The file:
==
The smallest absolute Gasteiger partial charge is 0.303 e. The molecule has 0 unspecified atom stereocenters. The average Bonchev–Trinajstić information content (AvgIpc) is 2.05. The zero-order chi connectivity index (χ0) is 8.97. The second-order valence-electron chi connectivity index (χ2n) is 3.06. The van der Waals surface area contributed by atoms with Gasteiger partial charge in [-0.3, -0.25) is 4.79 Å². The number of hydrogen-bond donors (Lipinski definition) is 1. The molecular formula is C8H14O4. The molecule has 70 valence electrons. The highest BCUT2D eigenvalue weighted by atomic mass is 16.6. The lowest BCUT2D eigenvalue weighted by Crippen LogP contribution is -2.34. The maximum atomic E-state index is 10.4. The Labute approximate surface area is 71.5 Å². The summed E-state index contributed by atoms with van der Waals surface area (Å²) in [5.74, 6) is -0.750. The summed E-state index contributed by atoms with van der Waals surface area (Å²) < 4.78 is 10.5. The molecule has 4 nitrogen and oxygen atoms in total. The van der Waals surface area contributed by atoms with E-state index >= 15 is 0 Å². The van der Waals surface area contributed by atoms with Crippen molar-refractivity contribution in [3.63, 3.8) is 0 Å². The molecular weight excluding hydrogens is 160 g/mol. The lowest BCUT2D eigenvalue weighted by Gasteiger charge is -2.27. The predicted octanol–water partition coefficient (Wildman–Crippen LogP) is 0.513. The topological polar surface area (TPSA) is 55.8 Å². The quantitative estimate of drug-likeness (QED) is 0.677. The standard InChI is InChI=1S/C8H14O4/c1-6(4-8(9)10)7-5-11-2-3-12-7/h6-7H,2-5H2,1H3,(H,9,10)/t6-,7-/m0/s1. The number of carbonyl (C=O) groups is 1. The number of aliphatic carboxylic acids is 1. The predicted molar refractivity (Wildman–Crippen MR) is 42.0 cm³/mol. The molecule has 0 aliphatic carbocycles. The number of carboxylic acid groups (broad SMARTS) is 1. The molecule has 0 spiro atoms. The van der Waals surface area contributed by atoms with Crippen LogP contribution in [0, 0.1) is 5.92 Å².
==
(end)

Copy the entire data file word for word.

The smallest absolute Gasteiger partial charge is 0.303 e. The molecule has 0 unspecified atom stereocenters. The average Bonchev–Trinajstić information content (AvgIpc) is 2.05. The zero-order chi connectivity index (χ0) is 8.97. The second-order valence-electron chi connectivity index (χ2n) is 3.06. The van der Waals surface area contributed by atoms with Gasteiger partial charge in [-0.3, -0.25) is 4.79 Å². The number of hydrogen-bond donors (Lipinski definition) is 1. The molecular formula is C8H14O4. The molecule has 70 valence electrons. The highest BCUT2D eigenvalue weighted by atomic mass is 16.6. The lowest BCUT2D eigenvalue weighted by Crippen LogP contribution is -2.34. The maximum atomic E-state index is 10.4. The Labute approximate surface area is 71.5 Å². The summed E-state index contributed by atoms with van der Waals surface area (Å²) in [5.74, 6) is -0.750. The summed E-state index contributed by atoms with van der Waals surface area (Å²) < 4.78 is 10.5. The molecule has 4 nitrogen and oxygen atoms in total. The van der Waals surface area contributed by atoms with E-state index >= 15 is 0 Å². The van der Waals surface area contributed by atoms with Crippen molar-refractivity contribution in [3.63, 3.8) is 0 Å². The molecular weight excluding hydrogens is 160 g/mol. The lowest BCUT2D eigenvalue weighted by Gasteiger charge is -2.27. The predicted octanol–water partition coefficient (Wildman–Crippen LogP) is 0.513. The topological polar surface area (TPSA) is 55.8 Å². The quantitative estimate of drug-likeness (QED) is 0.677. The standard InChI is InChI=1S/C8H14O4/c1-6(4-8(9)10)7-5-11-2-3-12-7/h6-7H,2-5H2,1H3,(H,9,10)/t6-,7-/m0/s1. The number of carbonyl (C=O) groups is 1. The number of aliphatic carboxylic acids is 1. The predicted molar refractivity (Wildman–Crippen MR) is 42.0 cm³/mol. The molecule has 0 aliphatic carbocycles. The number of carboxylic acid groups (broad SMARTS) is 1. The molecule has 0 spiro atoms. The van der Waals surface area contributed by atoms with Crippen LogP contribution in [0, 0.1) is 5.92 Å².